It seems almost unthinkable that a child could be left to die unattended in a hot car, and yet every year, nearly 40 children die of heat stroke in hot cars, according to the National Highway Traffic Safety Administration. For 36-year-old Justin Ross Harris, the unthinkable became a horrifying reality when he found his son Cooper dead after Harris had left the 22-month-old in his SUV, strapped in his car seat for seven hours in June 2014. Even more shocking is that, in November, Harris was found guilty of malice murder: Georgia's equivalent of a first-degree murder charge. Specifically, Harris was found guilty to have "unlawfully and with malice aforethought cause the death of Cooper Harris." On Monday, the young dad was sentenced to life in prison after leaving his son in a hot car.
The tragedy of the case cannot be denied, for everyone involved. What's made this case so particularly shocking is that prosecutors alleged that Harris had intentionally left his son to die on June 18, 2014, outside of Atlanta, Georgia. (Harris's lawyer did not immediately return Romper's request for comment.) Engineer David Brani testified in court that the temperature inside of Harris's car at the time of Cooper's death was likely 125 degrees Fahrenheit; a former medical examiner also testified that Cooper's death would have been slow and extremely painful.
As the case has unfolded since 2014, more details about what happened on the day of Cooper's death have revealed that it could have been more than parental forgetfulness that led to the tragic death of the blonde-haired toddler with big brown eyes. Harris strapped Cooper into his rear-facing car seat on the morning of June 18, and then drove to Chick-fil-A. He then drove to Home Depot headquarters in Marietta, Georgia, where he worked. Normally, Harris would drop off Cooper at daycare before arriving to work, but instead left Cooper in the car. Even at approximately 12:45 p.m., Harris did not notice his son in his car seat when he went to get something from his car. It wasn't until he drove to a local movie theater that he noticed Cooper was still in his seat, having been left in the hot car for almost seven hours.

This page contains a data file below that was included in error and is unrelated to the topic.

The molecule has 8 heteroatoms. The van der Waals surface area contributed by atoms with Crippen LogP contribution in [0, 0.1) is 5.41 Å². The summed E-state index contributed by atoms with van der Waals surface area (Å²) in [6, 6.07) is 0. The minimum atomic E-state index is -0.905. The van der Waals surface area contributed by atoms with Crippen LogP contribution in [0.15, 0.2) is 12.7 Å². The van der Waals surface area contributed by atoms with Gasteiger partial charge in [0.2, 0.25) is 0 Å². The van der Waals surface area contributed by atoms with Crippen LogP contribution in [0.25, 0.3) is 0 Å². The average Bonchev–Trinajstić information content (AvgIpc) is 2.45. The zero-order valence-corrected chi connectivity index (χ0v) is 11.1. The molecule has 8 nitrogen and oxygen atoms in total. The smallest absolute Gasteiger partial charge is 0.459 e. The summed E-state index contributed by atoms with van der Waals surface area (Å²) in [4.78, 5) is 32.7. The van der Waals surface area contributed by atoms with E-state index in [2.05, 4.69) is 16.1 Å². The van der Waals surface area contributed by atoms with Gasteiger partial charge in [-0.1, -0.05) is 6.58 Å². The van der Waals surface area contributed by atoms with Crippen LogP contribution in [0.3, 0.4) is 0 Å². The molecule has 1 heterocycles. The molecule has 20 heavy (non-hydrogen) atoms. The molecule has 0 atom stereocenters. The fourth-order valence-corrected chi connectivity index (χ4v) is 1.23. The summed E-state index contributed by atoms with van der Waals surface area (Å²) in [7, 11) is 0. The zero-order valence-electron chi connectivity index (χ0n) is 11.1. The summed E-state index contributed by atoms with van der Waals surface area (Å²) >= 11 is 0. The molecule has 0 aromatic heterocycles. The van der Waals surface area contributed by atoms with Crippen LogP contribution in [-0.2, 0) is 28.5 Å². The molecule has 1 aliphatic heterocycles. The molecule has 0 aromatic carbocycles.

But as the case continued in court, the motive shifted from accidental death to something more intentional, as it was revealed Harris was sending sexual text messages to as many as six women on the day that Cooper died, according to the prosecution. Additionally, investigators determined that Harris could see Cooper still in his car seat from where he sat in his office. During closing arguments, prosecutor Chuck Boring said, “It’s not a case of an adult hating his child. It’s just that he loved himself and his other obsessions more than that little boy.”
While Harris received life in prison with no chance of parole — along with an additional 32 years for other charges related to the case — some believe that justice has been served. But ultimately, there is no justice that will bring back Cooper.